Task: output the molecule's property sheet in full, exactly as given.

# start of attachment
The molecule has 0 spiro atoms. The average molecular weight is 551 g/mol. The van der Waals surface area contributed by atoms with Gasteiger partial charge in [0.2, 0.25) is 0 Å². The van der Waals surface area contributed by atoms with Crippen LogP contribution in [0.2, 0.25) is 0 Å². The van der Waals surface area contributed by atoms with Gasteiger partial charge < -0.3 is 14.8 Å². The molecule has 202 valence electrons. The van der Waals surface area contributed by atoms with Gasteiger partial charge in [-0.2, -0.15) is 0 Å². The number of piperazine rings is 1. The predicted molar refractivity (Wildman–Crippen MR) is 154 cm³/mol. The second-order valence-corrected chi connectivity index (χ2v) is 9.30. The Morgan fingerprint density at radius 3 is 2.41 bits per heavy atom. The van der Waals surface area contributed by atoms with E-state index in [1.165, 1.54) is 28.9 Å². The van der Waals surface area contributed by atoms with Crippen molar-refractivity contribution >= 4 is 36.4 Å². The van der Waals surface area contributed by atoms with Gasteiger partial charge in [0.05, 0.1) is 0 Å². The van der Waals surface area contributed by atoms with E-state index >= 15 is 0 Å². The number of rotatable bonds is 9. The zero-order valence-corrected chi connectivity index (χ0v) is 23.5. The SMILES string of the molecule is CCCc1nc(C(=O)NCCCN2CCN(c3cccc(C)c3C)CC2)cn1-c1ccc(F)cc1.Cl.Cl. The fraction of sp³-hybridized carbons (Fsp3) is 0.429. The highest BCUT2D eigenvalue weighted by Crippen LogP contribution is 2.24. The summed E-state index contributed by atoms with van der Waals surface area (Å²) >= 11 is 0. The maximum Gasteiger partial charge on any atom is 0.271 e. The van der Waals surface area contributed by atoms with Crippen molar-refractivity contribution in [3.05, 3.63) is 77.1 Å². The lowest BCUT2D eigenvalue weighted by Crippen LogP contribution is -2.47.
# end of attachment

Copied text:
The molecule has 0 spiro atoms. The average molecular weight is 551 g/mol. The van der Waals surface area contributed by atoms with Gasteiger partial charge in [0.2, 0.25) is 0 Å². The van der Waals surface area contributed by atoms with Crippen LogP contribution in [0.2, 0.25) is 0 Å². The van der Waals surface area contributed by atoms with Gasteiger partial charge < -0.3 is 14.8 Å². The molecule has 202 valence electrons. The van der Waals surface area contributed by atoms with Gasteiger partial charge in [-0.2, -0.15) is 0 Å². The number of piperazine rings is 1. The predicted molar refractivity (Wildman–Crippen MR) is 154 cm³/mol. The second-order valence-corrected chi connectivity index (χ2v) is 9.30. The Morgan fingerprint density at radius 3 is 2.41 bits per heavy atom. The van der Waals surface area contributed by atoms with E-state index in [1.165, 1.54) is 28.9 Å². The van der Waals surface area contributed by atoms with Crippen molar-refractivity contribution >= 4 is 36.4 Å². The van der Waals surface area contributed by atoms with Gasteiger partial charge in [0.05, 0.1) is 0 Å². The van der Waals surface area contributed by atoms with E-state index >= 15 is 0 Å². The number of rotatable bonds is 9. The zero-order valence-corrected chi connectivity index (χ0v) is 23.5. The SMILES string of the molecule is CCCc1nc(C(=O)NCCCN2CCN(c3cccc(C)c3C)CC2)cn1-c1ccc(F)cc1.Cl.Cl. The fraction of sp³-hybridized carbons (Fsp3) is 0.429. The highest BCUT2D eigenvalue weighted by Crippen LogP contribution is 2.24. The summed E-state index contributed by atoms with van der Waals surface area (Å²) >= 11 is 0. The maximum Gasteiger partial charge on any atom is 0.271 e. The van der Waals surface area contributed by atoms with Crippen molar-refractivity contribution in [3.05, 3.63) is 77.1 Å². The lowest BCUT2D eigenvalue weighted by Crippen LogP contribution is -2.47.